Book Club: 2 A.M. at the Cat's Pajamas

I'm a sucker for cute packaging and as such, I'm also a sucker for a cute book cover which may explain why I was drawn to 2 A.M. at the Cat's Pajamas by Marie-Helene Bertino. As I read through the book, I found myself being rather intrigued by the storytelling, the music, and most importantly the characters.
2 A.M. at the Cat's Pajamas
By Marie-Helene Bertino
Madeleine Altimari: A foul-mouthed, chain-smoking 9-year-old girl with dreams of becoming a jazz singer like her dearly departed mother. Sarina Greene: Madeleine's teacher who moves back to her hometown of Philadelphia after her divorce and reunites with her high school flame. Jack Lorca: The owner of the historic Cat's Pajamas jazz club who's dealing with the looming threat of having to close his beloved Philly haunt. Marie-Helene Bertino tells the interweaving story of three different characters over the course of one day (Christmas Eve Eve) in her debut novel. 
Madeleine lives in a roach-filled apartment with an absent father after her mother passes away. Clearly this doesn't do much to dampen her lively and spunky spirit. I like how frankly the author describes her - "Madeleine has no friends: Not because she contains a tender grace that fifth graders detest and loathe. Not because she has a natural ability that points her starward, though she does. Madeleine has no friends because she's a jerk." (pg 21-22). The book goes on to describe exactly why she's a jerk (she punches a boy the way her mom taught her when she gets expelled) and though I admit, if I knew a girl like her, I probably wouldn't want to be her friend either, but she was most certainly not an unlikeable character for me. Perhaps it's because she holds on to her dreams of becoming a jazz singer like her mother and whenever she does sing, magical things happen. For me, she is the epitome of "magical realism" and for that I'm invested in her outcome.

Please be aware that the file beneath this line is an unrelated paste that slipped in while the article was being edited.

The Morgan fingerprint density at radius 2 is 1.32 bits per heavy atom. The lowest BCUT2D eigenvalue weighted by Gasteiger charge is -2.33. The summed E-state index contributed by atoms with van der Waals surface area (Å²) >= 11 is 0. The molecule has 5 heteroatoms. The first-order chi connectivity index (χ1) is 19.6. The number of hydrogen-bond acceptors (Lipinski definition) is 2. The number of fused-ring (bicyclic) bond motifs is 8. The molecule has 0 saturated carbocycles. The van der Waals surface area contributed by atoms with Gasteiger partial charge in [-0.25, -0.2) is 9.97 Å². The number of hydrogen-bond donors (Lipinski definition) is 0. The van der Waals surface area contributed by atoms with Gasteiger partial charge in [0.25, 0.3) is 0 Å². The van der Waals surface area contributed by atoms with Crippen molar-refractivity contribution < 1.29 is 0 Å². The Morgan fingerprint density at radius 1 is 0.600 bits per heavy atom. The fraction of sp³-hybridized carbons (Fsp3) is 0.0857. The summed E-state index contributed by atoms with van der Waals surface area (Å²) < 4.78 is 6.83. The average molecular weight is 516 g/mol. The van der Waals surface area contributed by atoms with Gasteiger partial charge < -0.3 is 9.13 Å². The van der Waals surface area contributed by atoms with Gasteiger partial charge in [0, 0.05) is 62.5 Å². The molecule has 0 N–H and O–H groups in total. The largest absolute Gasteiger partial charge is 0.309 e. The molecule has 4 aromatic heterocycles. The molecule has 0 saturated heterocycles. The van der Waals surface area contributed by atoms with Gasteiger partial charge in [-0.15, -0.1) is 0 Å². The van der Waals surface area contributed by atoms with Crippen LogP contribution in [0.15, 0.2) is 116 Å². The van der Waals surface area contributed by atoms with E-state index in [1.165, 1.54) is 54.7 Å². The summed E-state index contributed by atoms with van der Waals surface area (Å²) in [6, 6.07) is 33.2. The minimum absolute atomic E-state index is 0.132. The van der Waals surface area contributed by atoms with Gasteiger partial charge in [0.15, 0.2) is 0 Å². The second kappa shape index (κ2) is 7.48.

Sarina is helplessly in love with a man she was spurned by during her youth. Fortunately (or perhaps unfortunately) she runs into an old high school friend who invites the two of them over for dinner and her story unfolds. Where Madeleine represents an element of the extraordinary, Sarina's was painfully familiar. Who hasn't felt the sting and lasting hurt of an immature boy? I was incredibly interested in how her evening with Ben turned out and hoped only for a happy one. 
And finally, there's Lorca who is cited for way too many city violations at his club and fined an exorbitant amount of money else risk closing the historic club forever. Lorca was the character I connected to the least - perhaps it's because he's not the most talkative nor expressive of people so I felt his character development a bit lacking compared to the rest of the cast of characters. It's unfortunate because he has the most going on - looming foreclosure of the neighborhood gem, his girlfriend leaving him, and his son (Alex) seeking his approval on the musical stage. 
The book reads a bit like a Wes Anderson movie - whimsical and romantic, complete with a sailor-mouthed kid, and I rather liked the jazzy tone of the novel's pacing. I think what Bertino does well is capturing moments, feelings, and characters through colorful language and imagery. She fleshes out even her secondary characters like Pedro the dog and Ted Stempel. She proves with each word why her book is worth our time - she paints a picture that enhances the reading experience of her novel. You will laugh at her tragically clever punchlines and feel sad with the characters too. While reading, I've definitely stopped to mark clever one-liners and thoughts I've certainly had but was unable to articulate so eloquently.
I did some research on Bertino and it apparently took her over a decade to finish this book. There's definitely a sense of this novel having been well worn-in, like a pair of shoes you love and fits comfortably. It's clear that the author loves Philadelphia and kept all the details and the intricacies of the city in mind while writing this novel. It's equally clear she has a deep appreciation for jazz music. Fun fact: Bertino has created a playlist for this book (that's available on Spotify) and it makes for great listening while reading this book!

I received this book from Blogging for Books for an honest and fair review. All opinions expressed are my own.

1 comment

  1. Dear Deborah, thanks a lot for the review! I think this book with the extraordinary girl is so my taste that I must immediately order to read it! How wonderful you shared the book here :)
    xx from Bavaria/Germany, Rena


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